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The Influence of the Human Stress Response on Navigation Strategy and Efficiency

  • Author(s): Boone, Alexander P
  • Advisor(s): Hegarty, Mary
  • et al.
Abstract

Navigating between locations in a known environment is a task we undertake in our daily lives, but not everyone uses the same strategy to navigate. Some people navigate by a route-based strategy of following well-known routes supported by the caudate nucleus while others readily take shortcuts using a hippocampal-dependent place-based strategy (Marchette, Bakker, & Shelton, 2011). Stress is also an everyday occurrence, for most. Interestingly, the largest concentration of the stress hormone cortisol in the brain after a stressor is the hippocampus. Thus, cortisol may influence these navigation strategies differentially such that stress may force place-based navigators into using route-based strategies while route-based navigators may be spared. Further, navigation efficiency may be hindered in either type of navigator. However, little research has been attempted in this area.

To test this prediction in this dissertation, the Dual Solution Paradigm (DSP; Marchette et al., 2011) is used as the navigation task. In this task, participants learn a route in a virtual maze. After learning, participants are placed along the learned route and are asked to navigate between previously learned locations. Each trial is structured such that taking either the learned route or reversing the route lead to the goal; however, in all cases, taking a shortcut is more efficient. After testing, each trial is categorized by strategy selection (e.g., shortcut, learned route) and a measure is computed to assess relative dependence on each type of strategy.

In order to test participants twice, once under stress and once under control conditions, two equivalent mazes were required. The first two experiments in this dissertation were conducted as pilot experiments in order to develop two equivalent mazes for later use. Experiment 1 tested the original DSP maze relative to its mirrored structure and was used to determine the most diagnostic trials. Experiment 1b included more subjects but also reduced the number of trials based on considerations of time. Performance in these mazes was similar, however, the results in Experiment 1b are noticeably weaker than Experiment 1a. These mazes were used for Experiments 2, 3, and 4. For the stress component, three stressors were used: a physiological stressor (Experiment 2), a social stressor (Experiment 3), and a cognitive fatigue stressor (Experiment 4), each presented after the learning phase but before the testing phase.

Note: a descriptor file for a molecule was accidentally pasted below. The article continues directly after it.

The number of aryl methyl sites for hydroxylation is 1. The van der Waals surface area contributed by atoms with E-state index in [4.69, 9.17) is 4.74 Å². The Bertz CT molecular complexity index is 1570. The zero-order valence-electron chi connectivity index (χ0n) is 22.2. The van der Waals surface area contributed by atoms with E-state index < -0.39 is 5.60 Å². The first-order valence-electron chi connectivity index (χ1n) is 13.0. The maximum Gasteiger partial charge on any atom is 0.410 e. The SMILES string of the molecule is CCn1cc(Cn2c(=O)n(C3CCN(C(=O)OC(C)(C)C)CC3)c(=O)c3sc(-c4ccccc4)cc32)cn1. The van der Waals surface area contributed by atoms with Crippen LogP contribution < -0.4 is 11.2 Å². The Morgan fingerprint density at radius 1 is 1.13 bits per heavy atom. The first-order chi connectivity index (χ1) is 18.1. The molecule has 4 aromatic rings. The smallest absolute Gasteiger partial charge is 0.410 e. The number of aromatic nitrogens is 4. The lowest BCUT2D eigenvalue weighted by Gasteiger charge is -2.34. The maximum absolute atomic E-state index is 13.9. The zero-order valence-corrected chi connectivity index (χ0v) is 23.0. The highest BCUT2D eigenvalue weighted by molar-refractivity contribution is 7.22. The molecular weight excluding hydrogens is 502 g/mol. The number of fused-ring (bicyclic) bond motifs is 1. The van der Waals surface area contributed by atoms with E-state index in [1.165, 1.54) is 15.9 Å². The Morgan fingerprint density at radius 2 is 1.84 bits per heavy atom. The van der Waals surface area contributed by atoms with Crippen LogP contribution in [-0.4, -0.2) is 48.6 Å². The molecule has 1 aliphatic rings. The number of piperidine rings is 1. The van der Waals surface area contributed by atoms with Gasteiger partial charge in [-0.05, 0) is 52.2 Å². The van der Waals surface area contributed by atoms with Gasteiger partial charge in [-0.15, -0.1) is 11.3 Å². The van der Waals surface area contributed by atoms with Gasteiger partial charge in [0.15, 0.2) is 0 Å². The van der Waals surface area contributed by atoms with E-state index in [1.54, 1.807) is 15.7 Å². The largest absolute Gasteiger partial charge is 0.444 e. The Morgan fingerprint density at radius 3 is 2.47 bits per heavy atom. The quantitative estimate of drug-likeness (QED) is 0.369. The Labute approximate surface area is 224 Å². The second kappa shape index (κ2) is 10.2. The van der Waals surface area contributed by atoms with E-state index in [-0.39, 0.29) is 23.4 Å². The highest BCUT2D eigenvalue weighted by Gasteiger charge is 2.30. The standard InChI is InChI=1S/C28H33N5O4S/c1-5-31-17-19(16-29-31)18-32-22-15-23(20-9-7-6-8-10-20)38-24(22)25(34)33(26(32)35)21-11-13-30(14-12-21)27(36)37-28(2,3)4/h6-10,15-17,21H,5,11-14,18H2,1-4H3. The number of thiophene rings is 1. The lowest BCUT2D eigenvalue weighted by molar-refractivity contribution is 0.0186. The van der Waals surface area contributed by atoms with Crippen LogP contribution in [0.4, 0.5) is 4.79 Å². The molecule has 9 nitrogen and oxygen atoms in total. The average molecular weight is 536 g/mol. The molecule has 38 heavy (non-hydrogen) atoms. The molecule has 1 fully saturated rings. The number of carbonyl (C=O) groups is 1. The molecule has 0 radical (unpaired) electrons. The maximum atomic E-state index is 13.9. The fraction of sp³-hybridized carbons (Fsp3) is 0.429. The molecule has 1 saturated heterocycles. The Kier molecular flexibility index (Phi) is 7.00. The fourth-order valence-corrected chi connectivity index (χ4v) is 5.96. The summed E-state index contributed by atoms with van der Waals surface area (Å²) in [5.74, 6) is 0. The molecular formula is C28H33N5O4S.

Experiment 2 used the Cold Pressor Task in which participants place their feet in ice water (stress) and room temperature water (control). Despite differences in cortisol between the two conditions and the subjective measures of stress, there were no differences found between control and stress conditions within individuals in terms of objective strategy measures or efficiency of navigation. Post-hoc analyses of high and low stress responders indicated no differences in navigation between these navigators.

Experiment 3 used the social-evaluative stressor known as the Trier Social Stressor task in which participants prepare and deliver a speech to peers followed by a mental subtraction task (stress) and a speech about their daily routine and a simple addition task (control). In this experiment, differences were found between conditions for subjective stress and in cortisol between the control and the stress condition. However, no differences were found between control and stress conditions within individuals in navigation strategy or efficiency of navigation. Post-hoc analyses of high and low stress responders indicated no differences in navigation between these navigators.

Experiment 4 used a mental fatigue task in which participants schedule workers on various tasks with increasing difficulty per trial (stress) and a simple word search task (control) for a two-hour period. Here, differences were found between conditions for subjective stress relating to the stressor, but no differences were found in cortisol between the control and the stress condition. Further, no differences were found between control and stress conditions within individuals in navigation strategy or efficiency. Post-hoc analyses of high and low stress responders indicated less shortcuts and less efficient navigation in those responding less to the scheduling task stressor. This results suggests a possible facilitation of navigation behavior when under acute stress.

This work indicates several important conclusions. First, navigation strategy and efficiency may be robust to the effects of various stressors may have little influence over our navigation strategy systems in virtual environments. Navigation strategy remains stable even in the presence of stressful stimuli. Differences found between the Experiment 1b and the stressor studies indicates a potential stress effect in the controlled lab setting, such that participants took generally fewer shortcuts in Experiment 1b compared to both the Experiment 2 (cold pressor) and Experiment 4 (cognitive fatigue). Results are discussed in the context of the overarching cognitive theory as well as it’s connection to other task domains such as emergency egress.

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